I was interested in sandcasting because of the expressive gritty texture of wet sand and potential for interesting relief patterns. The redeeming quality about sand, is that it is fairly inconsequential, because you can easily reset the sand and try again with a design that is desired. For this experiment I used masonry sand from a building supply store, and it was the right grit for the texture I was trying to achieve. The first plaster casting I did was a tile or random impressions made from cutoffs pieces of wood that were discarded. The sand got picked up by the plaster in a way that masked the plasters surface, more than I intended. I want to look into an adhesive that could be added to the sand (investigate how they cast bronze in sand, maybe call Skarpa) to figure out what material could reinforce the sand and potentially create more of a release. The experiment of the tile ended up somewhat of a failure because I did not put enough of a release when I pored plaster on top of it (to create the positive mould for concrete), and likely should have waited to ensure that plasters were different temperature (as they both had been pored that day within several hours). However, the burlap seems to work well as a way to reinforce the plaster positive mould.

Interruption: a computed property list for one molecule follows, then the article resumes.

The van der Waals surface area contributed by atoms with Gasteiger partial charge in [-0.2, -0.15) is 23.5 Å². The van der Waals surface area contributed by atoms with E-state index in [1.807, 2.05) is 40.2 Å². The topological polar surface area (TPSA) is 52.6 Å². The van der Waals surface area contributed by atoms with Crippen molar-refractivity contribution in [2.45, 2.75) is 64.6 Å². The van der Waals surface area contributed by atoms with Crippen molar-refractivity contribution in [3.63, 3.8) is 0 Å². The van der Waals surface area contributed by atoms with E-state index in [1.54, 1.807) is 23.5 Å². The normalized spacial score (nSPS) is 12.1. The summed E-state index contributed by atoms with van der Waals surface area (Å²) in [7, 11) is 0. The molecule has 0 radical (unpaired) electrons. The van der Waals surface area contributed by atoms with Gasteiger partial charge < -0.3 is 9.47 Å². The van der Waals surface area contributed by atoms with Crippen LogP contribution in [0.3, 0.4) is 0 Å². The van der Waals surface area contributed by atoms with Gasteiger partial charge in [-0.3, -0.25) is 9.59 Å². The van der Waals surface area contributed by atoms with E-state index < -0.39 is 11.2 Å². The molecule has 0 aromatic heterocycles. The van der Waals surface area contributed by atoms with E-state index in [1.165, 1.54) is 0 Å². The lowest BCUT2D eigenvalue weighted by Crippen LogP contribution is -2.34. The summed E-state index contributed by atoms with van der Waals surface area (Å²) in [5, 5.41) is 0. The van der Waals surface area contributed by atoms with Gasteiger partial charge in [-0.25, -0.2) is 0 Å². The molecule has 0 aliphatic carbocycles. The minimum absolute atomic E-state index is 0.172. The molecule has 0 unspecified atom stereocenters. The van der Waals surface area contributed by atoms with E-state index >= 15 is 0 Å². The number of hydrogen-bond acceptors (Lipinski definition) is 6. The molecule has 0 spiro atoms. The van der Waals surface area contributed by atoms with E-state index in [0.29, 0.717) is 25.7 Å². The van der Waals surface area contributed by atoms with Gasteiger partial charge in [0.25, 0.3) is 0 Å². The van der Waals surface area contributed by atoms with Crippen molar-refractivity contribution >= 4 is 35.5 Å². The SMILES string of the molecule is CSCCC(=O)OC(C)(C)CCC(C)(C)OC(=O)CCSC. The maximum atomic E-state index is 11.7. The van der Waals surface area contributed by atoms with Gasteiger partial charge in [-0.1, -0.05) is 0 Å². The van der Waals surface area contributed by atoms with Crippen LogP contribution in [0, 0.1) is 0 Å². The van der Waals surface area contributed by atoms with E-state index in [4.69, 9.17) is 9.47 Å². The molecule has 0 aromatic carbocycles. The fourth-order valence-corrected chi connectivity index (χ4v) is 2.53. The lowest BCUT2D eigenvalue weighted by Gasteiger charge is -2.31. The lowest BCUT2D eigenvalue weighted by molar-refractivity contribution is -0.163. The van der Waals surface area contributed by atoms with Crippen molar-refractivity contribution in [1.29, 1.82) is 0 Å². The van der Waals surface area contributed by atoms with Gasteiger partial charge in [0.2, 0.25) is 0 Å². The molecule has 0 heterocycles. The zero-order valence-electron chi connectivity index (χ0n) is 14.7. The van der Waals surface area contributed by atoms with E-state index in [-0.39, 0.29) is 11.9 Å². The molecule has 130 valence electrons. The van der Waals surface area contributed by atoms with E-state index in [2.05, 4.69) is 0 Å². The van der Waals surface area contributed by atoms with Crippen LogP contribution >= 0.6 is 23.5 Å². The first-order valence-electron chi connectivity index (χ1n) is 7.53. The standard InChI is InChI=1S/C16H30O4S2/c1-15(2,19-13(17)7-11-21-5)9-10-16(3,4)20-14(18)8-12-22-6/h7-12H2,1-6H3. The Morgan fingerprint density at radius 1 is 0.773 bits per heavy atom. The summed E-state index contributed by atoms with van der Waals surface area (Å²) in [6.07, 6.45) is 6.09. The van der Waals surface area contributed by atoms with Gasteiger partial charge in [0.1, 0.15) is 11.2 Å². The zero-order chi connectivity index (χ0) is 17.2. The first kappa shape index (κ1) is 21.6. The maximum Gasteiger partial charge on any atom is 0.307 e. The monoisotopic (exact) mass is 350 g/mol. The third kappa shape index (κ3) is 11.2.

Nivola, Constantino. “Le Corbusier: Research Directed toward Poetry.” JAE, vol. 32, no. 4, 1979, pp. 30–31. JSTOR, www.jstor.org/stable/1424383.